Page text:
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FIVE-AXIS MACHINING

Cutting Tools

More Aggressive, More Efficient

Not so long ago the speed and rigidity of the fourth and fifth axes in five-axis machines were significant limiting factors in how aggressively you could do full 5-axis machining. With today’s technology, however, much higher speeds and feeds can be accomplished and cutting tools should meet that challenge.

Being able to accurately feed and articulate the tool to workpiece so quickly enables much more efficient use of cutting tools. With simultaneous five-axis machining, you can maintain a constant tool vector to a 3D workpiece surface, which with a ball nose end mill should not be a vertical orientation. When feeding a ball mill vertical to a workpiece surface, you are essentially dragging the tip of the tool across that surface at zero rpm, which is hardly an efficient cutting process. By tilting the tool relative to the surface you utilize the effective flute length of the tool efficiently. This effectively increases the surface footage of the tool and can boost metal removal rates by as much as 40-50%, yet still generate better surface finishes and blends.

Cutting with the side of the tool

Likewise regular end mills can be used much more effectively by doing more cutting with the side of the tool, utilizing much of the flute length and not just cutting with the end of the tool. By applying cutting strategies such as high efficiency milling  with larger depths of cut but smaller stepovers, roughing cycle times can be dramatically reduced over conventional machining.

Still another advantage of 5-axis machining is that you can use shorter cutting tools which reduces vibration enabling faster machining which generating better surface finishes. This ability is very useful in pocketing applications, such as milling honeycomb materials, and machining deep cavities in dies and molds. 

Higher Feedrate

Tipping a ballnose endmill relative to the workpiece surface utilizes the effective flute length of the tool more efficiently.

Shorter Cutting Tools

Five-axis machining makes it possible to tip away from workpiece obstructions, thus enabling the use of shorter tools (and thereby decreasing load on the tool for longer tool life and reduced breakage).

NEW OPTIONS IN CUTTING TOOL PROFILES

Reducing Finishing Cycle Times

Five-axis machining has new cutting tool options that can also reduce finishing cycle times.  When finish machining with ballnose endmills the main tradeoff has always been surface finish vs. cycle time. The need for smooth surface finish on many features often requires small diameter tools with tiny stepovers and traditionally consumes the majority of machining time. Larger diameter tools speed the process by naturally leaving wider and shallower surfaces between cusps. But the size of that cutting diameter is restricted by the nature of a cylindrical ballnose endmill, so extremely large cutting diameter tools are impractical or impossible. But thanks to the development of finishing tools that are shaped to present large profiled cutting areas with the side of the tool, rather than cutting from only with the tip, finishing cycle times can be substantially reduced while still generating better surface finishes and blends.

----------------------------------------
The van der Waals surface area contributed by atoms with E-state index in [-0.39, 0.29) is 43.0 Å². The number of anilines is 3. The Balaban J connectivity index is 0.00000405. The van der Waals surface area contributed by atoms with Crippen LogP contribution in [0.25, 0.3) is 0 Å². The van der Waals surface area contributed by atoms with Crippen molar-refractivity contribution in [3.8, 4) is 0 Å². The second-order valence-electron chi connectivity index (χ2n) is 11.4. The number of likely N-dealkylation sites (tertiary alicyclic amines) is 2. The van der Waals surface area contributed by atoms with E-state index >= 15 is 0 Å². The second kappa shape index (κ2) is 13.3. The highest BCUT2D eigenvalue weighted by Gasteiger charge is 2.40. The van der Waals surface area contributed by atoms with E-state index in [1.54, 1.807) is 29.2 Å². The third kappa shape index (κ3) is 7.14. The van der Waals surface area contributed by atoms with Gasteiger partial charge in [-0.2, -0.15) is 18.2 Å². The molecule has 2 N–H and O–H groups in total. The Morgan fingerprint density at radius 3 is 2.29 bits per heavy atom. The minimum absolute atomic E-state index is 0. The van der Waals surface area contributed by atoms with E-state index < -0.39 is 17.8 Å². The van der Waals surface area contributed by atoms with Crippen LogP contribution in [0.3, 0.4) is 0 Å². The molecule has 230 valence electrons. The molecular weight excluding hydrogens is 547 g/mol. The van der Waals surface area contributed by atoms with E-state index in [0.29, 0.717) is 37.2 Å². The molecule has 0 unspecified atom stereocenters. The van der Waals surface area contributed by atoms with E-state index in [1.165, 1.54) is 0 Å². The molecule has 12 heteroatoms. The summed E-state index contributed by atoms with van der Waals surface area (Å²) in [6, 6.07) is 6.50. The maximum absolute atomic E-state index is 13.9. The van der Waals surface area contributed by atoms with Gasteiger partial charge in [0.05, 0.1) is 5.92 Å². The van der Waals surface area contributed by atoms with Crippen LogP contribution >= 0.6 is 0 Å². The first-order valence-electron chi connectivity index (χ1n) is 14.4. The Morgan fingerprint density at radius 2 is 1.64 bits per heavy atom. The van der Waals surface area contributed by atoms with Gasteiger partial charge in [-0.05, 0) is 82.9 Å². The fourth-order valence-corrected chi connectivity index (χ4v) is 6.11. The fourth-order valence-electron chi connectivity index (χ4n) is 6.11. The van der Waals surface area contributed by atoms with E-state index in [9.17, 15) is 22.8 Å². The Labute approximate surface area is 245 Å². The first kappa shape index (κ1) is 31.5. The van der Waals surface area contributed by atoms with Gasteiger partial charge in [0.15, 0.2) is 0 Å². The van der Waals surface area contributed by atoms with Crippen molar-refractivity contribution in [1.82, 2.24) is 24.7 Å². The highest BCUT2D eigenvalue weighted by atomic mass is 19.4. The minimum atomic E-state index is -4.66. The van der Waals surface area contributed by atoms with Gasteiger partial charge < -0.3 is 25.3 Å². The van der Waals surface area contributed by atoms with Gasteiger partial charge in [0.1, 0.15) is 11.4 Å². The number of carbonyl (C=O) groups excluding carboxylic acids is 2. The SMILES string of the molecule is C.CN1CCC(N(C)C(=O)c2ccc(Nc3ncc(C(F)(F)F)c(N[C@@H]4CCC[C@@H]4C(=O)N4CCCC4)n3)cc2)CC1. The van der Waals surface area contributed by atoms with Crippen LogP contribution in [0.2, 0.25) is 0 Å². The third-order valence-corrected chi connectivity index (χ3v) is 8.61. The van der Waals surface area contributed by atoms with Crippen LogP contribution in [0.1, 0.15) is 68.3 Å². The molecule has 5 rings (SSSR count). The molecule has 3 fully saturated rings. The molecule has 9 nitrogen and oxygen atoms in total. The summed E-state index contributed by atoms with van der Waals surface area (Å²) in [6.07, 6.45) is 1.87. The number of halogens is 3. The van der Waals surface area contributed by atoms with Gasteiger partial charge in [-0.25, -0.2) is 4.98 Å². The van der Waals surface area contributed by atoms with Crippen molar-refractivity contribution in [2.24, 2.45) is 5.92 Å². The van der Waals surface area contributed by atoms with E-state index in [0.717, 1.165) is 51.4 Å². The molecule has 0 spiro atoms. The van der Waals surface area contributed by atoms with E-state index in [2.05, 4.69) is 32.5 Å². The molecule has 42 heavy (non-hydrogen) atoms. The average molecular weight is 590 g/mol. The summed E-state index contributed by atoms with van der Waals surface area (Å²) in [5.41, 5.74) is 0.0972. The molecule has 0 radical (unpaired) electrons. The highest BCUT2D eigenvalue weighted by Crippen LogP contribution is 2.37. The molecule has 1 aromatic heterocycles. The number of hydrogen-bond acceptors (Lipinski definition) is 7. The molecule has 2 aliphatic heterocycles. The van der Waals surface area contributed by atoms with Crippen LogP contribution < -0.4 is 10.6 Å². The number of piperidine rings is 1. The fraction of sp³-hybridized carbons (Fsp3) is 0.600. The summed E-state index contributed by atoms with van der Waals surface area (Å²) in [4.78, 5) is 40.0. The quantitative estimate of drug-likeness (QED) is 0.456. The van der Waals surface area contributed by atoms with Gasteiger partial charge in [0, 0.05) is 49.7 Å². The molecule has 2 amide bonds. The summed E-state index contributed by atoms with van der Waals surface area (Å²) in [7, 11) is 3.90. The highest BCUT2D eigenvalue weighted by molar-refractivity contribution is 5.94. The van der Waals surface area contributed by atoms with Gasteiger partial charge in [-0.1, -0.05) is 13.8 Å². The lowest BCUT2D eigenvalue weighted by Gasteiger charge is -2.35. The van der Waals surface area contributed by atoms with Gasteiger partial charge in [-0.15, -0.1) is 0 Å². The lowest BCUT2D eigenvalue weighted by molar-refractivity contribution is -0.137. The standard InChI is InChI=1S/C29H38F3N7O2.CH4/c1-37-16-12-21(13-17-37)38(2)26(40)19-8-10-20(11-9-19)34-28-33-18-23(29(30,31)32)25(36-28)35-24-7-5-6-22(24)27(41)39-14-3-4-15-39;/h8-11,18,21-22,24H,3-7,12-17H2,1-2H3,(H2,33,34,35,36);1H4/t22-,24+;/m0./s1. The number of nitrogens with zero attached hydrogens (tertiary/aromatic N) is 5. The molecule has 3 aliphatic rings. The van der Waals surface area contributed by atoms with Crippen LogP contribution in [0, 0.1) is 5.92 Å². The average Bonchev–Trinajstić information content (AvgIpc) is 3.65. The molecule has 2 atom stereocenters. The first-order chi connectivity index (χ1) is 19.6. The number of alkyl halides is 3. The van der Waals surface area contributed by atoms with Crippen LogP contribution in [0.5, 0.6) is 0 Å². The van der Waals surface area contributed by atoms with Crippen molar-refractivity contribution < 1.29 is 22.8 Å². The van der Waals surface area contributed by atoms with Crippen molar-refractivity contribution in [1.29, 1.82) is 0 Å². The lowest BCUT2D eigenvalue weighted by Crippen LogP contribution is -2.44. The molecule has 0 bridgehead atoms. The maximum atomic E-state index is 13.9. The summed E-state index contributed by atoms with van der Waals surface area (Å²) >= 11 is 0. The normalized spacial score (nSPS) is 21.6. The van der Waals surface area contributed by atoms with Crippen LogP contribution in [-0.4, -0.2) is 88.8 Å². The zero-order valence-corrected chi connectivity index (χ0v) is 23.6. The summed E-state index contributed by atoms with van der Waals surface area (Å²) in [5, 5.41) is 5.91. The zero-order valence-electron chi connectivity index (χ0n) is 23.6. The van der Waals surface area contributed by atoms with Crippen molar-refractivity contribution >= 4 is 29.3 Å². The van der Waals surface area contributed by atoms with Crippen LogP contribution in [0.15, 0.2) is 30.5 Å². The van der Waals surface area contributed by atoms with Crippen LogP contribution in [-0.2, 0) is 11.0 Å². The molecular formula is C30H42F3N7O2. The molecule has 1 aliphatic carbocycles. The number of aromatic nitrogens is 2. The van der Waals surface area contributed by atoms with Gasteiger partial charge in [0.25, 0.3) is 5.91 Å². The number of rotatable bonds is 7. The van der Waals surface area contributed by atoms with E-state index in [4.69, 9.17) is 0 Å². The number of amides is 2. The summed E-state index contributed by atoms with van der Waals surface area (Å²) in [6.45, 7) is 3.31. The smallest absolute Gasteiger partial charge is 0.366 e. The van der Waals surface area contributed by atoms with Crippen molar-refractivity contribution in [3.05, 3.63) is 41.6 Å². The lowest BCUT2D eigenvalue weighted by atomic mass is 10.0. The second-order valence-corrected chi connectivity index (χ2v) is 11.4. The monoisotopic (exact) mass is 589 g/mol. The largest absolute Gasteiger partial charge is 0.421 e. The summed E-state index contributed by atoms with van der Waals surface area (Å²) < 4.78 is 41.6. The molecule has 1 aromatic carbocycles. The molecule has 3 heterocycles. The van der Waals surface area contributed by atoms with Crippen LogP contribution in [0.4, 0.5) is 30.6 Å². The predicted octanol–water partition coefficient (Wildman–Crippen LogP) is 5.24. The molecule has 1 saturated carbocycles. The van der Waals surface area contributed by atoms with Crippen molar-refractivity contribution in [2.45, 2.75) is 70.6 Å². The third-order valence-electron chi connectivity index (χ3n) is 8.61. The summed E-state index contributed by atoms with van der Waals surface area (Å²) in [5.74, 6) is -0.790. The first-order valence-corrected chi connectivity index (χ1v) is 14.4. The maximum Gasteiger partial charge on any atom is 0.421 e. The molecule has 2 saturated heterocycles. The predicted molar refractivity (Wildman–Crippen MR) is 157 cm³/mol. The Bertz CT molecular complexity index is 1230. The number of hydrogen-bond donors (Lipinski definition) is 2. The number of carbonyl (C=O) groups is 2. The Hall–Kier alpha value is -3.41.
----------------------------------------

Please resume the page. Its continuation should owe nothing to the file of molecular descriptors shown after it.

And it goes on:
Circle Segment finishing tools, and similar tools such as barrel cutters, mitigate the limitations of ball mills in many applications. For example, this oval form cutter shown in the animation below has a large radius contour on the side of the tool that better fits a sloping workpiece surface, yet also has a small radius form at the point which can reach fine features such as the bottom edges of a pocket. This tool essentially combines an otherwise impossibly large diameter ball mill and small radius cutter in a single tool. It allows the slope to be cut with much larger stepdowns, yet still reduce cusp height for a better finish.

Thanks to the development of finishing tools that are shaped to present large profiled cutting areas with the side of the tool, finishing cycle times can be substantially reduced while still generating better surface finishes and blends.

The True Potential of Five-Axis Machining

The ability to generate cuts like this unlocks the true potential of a five-axis machining center to more efficiently generate smooth surface finishes on contoured forms. And these tools can also be used on 3-axis machines to more efficiently cut some sloped features such as the draft angle on a mold cavity.

Note that to use these tools your CAM system will need to support profile shaped cutters in order to create efficient toolpaths for five-axis machining. More CAM vendors now have features specifically designed for these tools including Mastercam, Open Mind Technologies and Siemens NX.

Circle Segment Cutting Tools

Circle Segment finishing tools, and similar tools such as barrel cutters, mitigate the limitations of ball mills in many applications.

Oval Shaped Cutter

In this animation the lines represent what the stepdown might be with a very large ballnose endmill. With the oval shaped cutter the surface can be machined with far fewer passes without increasing cusp height.

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